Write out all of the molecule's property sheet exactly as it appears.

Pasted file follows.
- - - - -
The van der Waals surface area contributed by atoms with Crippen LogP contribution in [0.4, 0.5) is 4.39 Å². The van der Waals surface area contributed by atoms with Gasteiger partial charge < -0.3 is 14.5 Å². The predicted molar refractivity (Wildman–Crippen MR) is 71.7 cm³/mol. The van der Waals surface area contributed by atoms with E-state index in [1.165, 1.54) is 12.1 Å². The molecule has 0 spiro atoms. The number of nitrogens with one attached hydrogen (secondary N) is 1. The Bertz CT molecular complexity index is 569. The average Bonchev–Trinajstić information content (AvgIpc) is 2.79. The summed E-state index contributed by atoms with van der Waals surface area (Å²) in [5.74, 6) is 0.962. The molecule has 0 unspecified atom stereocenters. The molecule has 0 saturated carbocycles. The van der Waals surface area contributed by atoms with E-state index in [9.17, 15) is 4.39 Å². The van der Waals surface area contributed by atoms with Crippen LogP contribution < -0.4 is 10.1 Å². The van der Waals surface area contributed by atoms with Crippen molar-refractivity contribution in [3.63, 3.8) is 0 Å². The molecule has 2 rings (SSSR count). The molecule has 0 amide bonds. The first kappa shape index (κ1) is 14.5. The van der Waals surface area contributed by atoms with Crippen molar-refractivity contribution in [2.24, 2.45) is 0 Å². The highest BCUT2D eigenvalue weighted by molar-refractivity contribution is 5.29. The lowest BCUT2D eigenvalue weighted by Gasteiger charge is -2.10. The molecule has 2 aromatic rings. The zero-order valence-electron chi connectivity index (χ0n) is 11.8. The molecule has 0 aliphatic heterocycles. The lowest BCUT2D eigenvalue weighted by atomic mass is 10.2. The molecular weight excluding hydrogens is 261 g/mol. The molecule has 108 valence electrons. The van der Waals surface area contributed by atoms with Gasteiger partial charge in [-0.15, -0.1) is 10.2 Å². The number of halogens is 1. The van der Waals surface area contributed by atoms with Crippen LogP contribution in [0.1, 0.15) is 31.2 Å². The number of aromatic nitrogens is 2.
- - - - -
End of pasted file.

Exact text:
The van der Waals surface area contributed by atoms with Crippen LogP contribution in [0.4, 0.5) is 4.39 Å². The van der Waals surface area contributed by atoms with Gasteiger partial charge < -0.3 is 14.5 Å². The predicted molar refractivity (Wildman–Crippen MR) is 71.7 cm³/mol. The van der Waals surface area contributed by atoms with E-state index in [1.165, 1.54) is 12.1 Å². The molecule has 0 spiro atoms. The number of nitrogens with one attached hydrogen (secondary N) is 1. The Bertz CT molecular complexity index is 569. The average Bonchev–Trinajstić information content (AvgIpc) is 2.79. The summed E-state index contributed by atoms with van der Waals surface area (Å²) in [5.74, 6) is 0.962. The molecule has 0 unspecified atom stereocenters. The molecule has 0 saturated carbocycles. The van der Waals surface area contributed by atoms with E-state index in [9.17, 15) is 4.39 Å². The van der Waals surface area contributed by atoms with Crippen LogP contribution < -0.4 is 10.1 Å². The van der Waals surface area contributed by atoms with Crippen molar-refractivity contribution in [3.63, 3.8) is 0 Å². The molecule has 2 rings (SSSR count). The molecule has 0 amide bonds. The first kappa shape index (κ1) is 14.5. The van der Waals surface area contributed by atoms with Crippen molar-refractivity contribution in [2.24, 2.45) is 0 Å². The highest BCUT2D eigenvalue weighted by molar-refractivity contribution is 5.29. The lowest BCUT2D eigenvalue weighted by Gasteiger charge is -2.10. The molecule has 2 aromatic rings. The zero-order valence-electron chi connectivity index (χ0n) is 11.8. The molecule has 0 aliphatic heterocycles. The lowest BCUT2D eigenvalue weighted by atomic mass is 10.2. The molecular weight excluding hydrogens is 261 g/mol. The molecule has 108 valence electrons. The van der Waals surface area contributed by atoms with Gasteiger partial charge in [-0.15, -0.1) is 10.2 Å². The number of halogens is 1. The van der Waals surface area contributed by atoms with Crippen LogP contribution in [0.1, 0.15) is 31.2 Å². The number of aromatic nitrogens is 2.